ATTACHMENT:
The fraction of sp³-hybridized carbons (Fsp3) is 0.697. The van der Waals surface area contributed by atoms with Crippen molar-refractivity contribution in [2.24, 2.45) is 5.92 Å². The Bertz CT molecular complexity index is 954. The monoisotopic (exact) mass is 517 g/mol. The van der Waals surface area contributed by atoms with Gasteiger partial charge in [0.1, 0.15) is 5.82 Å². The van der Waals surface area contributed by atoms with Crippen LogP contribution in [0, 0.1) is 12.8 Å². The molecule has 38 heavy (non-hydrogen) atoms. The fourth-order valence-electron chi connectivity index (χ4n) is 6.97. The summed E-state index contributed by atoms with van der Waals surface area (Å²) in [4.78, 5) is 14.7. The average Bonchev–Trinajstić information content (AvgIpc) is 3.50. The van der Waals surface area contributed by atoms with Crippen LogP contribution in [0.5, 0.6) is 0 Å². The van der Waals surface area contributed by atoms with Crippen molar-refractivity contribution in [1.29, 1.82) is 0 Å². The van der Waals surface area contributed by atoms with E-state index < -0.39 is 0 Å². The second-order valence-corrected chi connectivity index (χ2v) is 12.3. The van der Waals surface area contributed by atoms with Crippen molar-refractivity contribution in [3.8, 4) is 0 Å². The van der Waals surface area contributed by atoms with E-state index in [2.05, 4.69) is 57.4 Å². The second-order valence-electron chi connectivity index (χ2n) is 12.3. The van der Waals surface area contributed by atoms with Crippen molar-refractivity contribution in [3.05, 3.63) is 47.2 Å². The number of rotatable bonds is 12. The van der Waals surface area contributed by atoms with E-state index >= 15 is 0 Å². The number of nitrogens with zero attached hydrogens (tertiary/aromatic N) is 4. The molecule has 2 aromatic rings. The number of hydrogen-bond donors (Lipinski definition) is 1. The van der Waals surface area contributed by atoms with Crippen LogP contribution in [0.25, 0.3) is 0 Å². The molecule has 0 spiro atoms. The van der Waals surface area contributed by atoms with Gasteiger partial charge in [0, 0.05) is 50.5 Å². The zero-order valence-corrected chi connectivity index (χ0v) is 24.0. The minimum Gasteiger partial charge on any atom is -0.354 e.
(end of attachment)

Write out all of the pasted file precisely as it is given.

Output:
The fraction of sp³-hybridized carbons (Fsp3) is 0.697. The van der Waals surface area contributed by atoms with Crippen molar-refractivity contribution in [2.24, 2.45) is 5.92 Å². The Bertz CT molecular complexity index is 954. The monoisotopic (exact) mass is 517 g/mol. The van der Waals surface area contributed by atoms with Gasteiger partial charge in [0.1, 0.15) is 5.82 Å². The van der Waals surface area contributed by atoms with Crippen LogP contribution in [0, 0.1) is 12.8 Å². The molecule has 38 heavy (non-hydrogen) atoms. The fourth-order valence-electron chi connectivity index (χ4n) is 6.97. The summed E-state index contributed by atoms with van der Waals surface area (Å²) in [4.78, 5) is 14.7. The average Bonchev–Trinajstić information content (AvgIpc) is 3.50. The van der Waals surface area contributed by atoms with Crippen LogP contribution in [0.5, 0.6) is 0 Å². The van der Waals surface area contributed by atoms with Crippen molar-refractivity contribution in [1.29, 1.82) is 0 Å². The van der Waals surface area contributed by atoms with E-state index < -0.39 is 0 Å². The second-order valence-corrected chi connectivity index (χ2v) is 12.3. The van der Waals surface area contributed by atoms with Crippen molar-refractivity contribution in [3.8, 4) is 0 Å². The van der Waals surface area contributed by atoms with E-state index in [2.05, 4.69) is 57.4 Å². The second-order valence-electron chi connectivity index (χ2n) is 12.3. The van der Waals surface area contributed by atoms with Crippen molar-refractivity contribution in [3.05, 3.63) is 47.2 Å². The number of rotatable bonds is 12. The van der Waals surface area contributed by atoms with E-state index >= 15 is 0 Å². The number of nitrogens with zero attached hydrogens (tertiary/aromatic N) is 4. The molecule has 2 aromatic rings. The number of hydrogen-bond donors (Lipinski definition) is 1. The van der Waals surface area contributed by atoms with Crippen LogP contribution in [0.25, 0.3) is 0 Å². The molecule has 0 spiro atoms. The van der Waals surface area contributed by atoms with Gasteiger partial charge in [0, 0.05) is 50.5 Å². The zero-order valence-corrected chi connectivity index (χ0v) is 24.0. The minimum Gasteiger partial charge on any atom is -0.354 e.